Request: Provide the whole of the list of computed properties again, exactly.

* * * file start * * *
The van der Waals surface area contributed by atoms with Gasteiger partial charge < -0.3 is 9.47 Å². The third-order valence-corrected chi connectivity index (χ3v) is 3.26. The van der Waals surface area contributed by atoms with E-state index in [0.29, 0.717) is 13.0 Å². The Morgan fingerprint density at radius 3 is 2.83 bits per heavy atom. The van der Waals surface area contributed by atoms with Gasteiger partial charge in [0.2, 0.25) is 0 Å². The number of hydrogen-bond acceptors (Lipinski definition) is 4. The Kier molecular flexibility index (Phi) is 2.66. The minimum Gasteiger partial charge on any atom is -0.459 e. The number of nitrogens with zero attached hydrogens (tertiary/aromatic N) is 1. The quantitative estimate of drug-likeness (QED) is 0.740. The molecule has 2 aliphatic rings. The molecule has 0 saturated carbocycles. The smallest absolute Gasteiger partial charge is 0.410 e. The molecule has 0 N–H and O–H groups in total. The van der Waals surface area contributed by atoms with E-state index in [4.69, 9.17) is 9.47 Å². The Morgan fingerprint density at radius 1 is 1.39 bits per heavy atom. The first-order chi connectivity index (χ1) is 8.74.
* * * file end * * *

The van der Waals surface area contributed by atoms with Gasteiger partial charge < -0.3 is 9.47 Å². The third-order valence-corrected chi connectivity index (χ3v) is 3.26. The van der Waals surface area contributed by atoms with E-state index in [0.29, 0.717) is 13.0 Å². The Morgan fingerprint density at radius 3 is 2.83 bits per heavy atom. The van der Waals surface area contributed by atoms with Gasteiger partial charge in [0.2, 0.25) is 0 Å². The number of hydrogen-bond acceptors (Lipinski definition) is 4. The Kier molecular flexibility index (Phi) is 2.66. The minimum Gasteiger partial charge on any atom is -0.459 e. The number of nitrogens with zero attached hydrogens (tertiary/aromatic N) is 1. The quantitative estimate of drug-likeness (QED) is 0.740. The molecule has 2 aliphatic rings. The molecule has 0 saturated carbocycles. The smallest absolute Gasteiger partial charge is 0.410 e. The molecule has 0 N–H and O–H groups in total. The van der Waals surface area contributed by atoms with E-state index in [4.69, 9.17) is 9.47 Å². The Morgan fingerprint density at radius 1 is 1.39 bits per heavy atom. The first-order chi connectivity index (χ1) is 8.74.